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Helping a million more people by 2021
Paul Farmer, Chief Executive of Mind and independent Chairman of the Mental Health Taskforce explains why today’s publication of the Mental Health Implementation Plan is so crucial:
Earlier this year, the NHS’s independent taskforce on mental health, which I chair, published the Five Year Forward View for Mental Health.
It set out the priorities for government and the NHS to improve mental health care and support.
Since then, I’ve travelled across the country, from Hull to Exeter, and have been hugely encouraged by the support for the recommendations, and the enthusiasm of service users, families and professionals to deliver in the same co-produced way that we created the Five Year Forward View.
Today, NHS England publishes the accompanying implementation plan, which sets out in detail how services will reach a million more people a year by 2020/21.
The implementation plan is a detailed route-map that the NHS and other statutory bodies will follow over the next five years, and outlines how the promised £1billion extra funding will be invested to improve services. Resources will come from a combination of this additional investment and savings from all parts of the NHS, in recognition of the fact that if we get mental health services right, it eases pressure on other parts of the system.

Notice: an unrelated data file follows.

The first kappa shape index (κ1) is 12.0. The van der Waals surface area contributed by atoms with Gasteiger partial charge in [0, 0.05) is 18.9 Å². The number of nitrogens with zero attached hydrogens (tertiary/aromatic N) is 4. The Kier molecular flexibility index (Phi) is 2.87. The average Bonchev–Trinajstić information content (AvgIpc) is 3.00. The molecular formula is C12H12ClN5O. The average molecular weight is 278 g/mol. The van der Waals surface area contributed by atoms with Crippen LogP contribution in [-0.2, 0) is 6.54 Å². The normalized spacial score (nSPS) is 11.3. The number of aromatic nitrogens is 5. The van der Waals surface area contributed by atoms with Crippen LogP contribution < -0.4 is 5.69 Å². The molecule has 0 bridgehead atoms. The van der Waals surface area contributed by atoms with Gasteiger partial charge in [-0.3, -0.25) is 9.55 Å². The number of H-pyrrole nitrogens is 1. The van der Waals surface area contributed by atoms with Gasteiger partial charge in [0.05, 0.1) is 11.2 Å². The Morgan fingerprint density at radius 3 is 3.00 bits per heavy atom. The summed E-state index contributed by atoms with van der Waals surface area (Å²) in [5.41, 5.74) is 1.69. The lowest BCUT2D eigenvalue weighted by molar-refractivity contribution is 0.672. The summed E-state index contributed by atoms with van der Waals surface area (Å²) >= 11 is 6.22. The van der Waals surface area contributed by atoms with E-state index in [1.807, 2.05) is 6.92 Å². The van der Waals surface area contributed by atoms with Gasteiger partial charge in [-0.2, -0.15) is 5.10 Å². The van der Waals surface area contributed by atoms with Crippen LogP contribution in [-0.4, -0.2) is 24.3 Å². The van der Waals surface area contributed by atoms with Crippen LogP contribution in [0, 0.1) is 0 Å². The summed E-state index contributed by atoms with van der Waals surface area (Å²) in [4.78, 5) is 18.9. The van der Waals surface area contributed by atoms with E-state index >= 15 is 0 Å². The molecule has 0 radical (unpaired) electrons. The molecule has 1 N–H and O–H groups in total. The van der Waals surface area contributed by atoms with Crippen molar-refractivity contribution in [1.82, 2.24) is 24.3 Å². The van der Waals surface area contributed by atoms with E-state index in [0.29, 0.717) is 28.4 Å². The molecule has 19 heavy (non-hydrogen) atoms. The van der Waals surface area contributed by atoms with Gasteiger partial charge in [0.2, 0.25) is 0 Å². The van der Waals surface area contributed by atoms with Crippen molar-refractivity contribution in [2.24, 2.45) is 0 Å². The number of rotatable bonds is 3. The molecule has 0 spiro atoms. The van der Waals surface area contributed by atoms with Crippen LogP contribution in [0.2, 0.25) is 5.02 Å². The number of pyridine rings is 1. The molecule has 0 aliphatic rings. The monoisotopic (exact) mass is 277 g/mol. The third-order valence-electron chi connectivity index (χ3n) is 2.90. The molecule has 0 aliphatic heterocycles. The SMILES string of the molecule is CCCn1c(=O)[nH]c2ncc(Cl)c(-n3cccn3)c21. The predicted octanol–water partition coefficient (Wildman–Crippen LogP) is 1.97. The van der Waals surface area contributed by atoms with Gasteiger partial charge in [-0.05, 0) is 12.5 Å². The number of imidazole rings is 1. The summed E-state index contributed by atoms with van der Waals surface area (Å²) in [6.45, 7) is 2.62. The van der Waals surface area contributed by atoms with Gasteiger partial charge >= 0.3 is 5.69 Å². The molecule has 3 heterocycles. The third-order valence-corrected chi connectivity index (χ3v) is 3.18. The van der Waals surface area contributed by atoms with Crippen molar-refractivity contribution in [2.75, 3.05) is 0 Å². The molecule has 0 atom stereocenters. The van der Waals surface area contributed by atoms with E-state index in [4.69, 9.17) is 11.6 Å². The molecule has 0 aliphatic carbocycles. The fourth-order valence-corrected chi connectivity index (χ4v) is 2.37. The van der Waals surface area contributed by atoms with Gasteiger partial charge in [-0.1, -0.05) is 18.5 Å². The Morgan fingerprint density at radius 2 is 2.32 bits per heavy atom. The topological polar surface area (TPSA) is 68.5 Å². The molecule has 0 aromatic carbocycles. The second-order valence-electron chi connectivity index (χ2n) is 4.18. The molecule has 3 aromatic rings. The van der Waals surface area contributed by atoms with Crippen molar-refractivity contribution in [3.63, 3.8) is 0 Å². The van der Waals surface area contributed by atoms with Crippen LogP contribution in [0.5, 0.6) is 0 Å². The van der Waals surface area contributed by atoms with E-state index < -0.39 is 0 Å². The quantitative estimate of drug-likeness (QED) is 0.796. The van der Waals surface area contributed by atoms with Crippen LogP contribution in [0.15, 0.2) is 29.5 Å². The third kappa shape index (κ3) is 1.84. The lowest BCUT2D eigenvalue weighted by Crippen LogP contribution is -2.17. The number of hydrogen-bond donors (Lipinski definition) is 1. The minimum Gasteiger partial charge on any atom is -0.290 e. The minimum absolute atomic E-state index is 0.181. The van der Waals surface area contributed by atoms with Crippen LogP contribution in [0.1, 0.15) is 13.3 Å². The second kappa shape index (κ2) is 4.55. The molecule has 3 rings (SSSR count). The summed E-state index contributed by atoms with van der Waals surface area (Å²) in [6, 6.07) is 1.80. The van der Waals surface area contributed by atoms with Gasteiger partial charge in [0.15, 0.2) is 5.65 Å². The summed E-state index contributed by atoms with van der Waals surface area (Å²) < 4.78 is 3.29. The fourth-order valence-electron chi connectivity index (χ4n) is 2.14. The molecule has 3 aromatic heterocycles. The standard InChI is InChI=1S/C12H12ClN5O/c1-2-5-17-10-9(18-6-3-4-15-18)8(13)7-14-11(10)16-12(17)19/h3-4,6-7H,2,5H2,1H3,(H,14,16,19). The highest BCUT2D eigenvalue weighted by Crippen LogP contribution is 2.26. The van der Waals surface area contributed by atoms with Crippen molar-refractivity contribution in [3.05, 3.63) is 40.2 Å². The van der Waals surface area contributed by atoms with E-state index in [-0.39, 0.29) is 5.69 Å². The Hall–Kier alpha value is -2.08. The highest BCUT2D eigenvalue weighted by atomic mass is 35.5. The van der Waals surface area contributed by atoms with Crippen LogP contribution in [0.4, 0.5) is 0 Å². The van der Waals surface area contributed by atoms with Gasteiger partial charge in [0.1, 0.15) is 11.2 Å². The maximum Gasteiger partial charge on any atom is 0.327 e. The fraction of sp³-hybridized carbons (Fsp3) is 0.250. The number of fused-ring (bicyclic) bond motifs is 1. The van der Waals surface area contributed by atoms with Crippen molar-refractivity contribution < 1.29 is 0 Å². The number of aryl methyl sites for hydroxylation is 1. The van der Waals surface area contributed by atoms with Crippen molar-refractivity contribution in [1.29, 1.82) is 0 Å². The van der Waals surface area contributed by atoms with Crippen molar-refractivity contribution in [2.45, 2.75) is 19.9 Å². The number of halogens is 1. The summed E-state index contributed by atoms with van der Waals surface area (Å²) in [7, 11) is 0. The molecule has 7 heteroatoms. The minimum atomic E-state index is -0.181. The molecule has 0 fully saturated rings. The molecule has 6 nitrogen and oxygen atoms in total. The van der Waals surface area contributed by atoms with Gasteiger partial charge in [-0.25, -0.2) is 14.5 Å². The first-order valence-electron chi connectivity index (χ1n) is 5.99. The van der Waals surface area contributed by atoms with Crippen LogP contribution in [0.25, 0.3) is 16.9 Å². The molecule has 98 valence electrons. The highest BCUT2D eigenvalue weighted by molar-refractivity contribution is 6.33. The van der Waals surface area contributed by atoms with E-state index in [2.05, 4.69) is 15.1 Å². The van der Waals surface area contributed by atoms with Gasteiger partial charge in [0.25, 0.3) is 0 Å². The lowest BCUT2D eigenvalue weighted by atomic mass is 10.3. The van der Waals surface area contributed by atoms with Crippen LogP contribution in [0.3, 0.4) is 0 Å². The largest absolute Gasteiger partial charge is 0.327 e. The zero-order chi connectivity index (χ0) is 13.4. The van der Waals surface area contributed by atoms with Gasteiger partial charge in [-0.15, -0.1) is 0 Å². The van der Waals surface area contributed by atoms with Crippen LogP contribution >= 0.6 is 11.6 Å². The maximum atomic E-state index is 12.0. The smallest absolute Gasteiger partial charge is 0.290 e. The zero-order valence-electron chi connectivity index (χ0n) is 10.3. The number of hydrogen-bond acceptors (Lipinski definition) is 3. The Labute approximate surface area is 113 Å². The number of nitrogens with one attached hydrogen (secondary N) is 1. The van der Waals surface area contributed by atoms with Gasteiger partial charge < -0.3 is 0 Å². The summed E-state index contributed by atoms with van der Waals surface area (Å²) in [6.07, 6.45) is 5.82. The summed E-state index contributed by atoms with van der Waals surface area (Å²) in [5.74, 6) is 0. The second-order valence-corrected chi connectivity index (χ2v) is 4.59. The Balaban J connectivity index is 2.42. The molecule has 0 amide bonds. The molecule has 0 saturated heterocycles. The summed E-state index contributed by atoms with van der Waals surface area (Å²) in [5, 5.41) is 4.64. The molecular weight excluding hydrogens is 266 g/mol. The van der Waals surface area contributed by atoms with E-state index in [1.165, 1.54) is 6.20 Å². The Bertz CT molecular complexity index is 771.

It is everyone’s job now to deliver this plan. As chair of the Advisory and Oversight Group I will be keeping a close eye on progress and helping to make sure that the services and government departments involved are on track.
Sustainability and Transformation Plans (STPs) are crucial to the success of the Five Year Forward View for Mental Health. These plans are where the ambitions of the overall strategy and the implementation plan come to life, as local services combine national priorities with the needs of the local population. STP leaders will be responsible for ensuring this happens, incorporating the goals of the Five Year Forward View into their plans.
The partnership between the NHS and the third sector is particularly important. In every local community, voluntary organisations are involved in the design and delivery of services, using their invaluable expertise and understanding of local needs to shape services. The third sector is also adept at making the most of limited resources, a skill that will be vital in these uncertain times; despite planned investment, we can expect demand to continue to rise, so innovative approaches to service design will be key.
How close does the implementation plan get us to the established aim of ‘parity of esteem’? I see it as a platform from which we can make significant progress.
Crucially, we cannot afford to become complacent – the job is just beginning and we must all play our part in making sure that everyone experiencing a mental health problem gets the help and support they need, when they need it.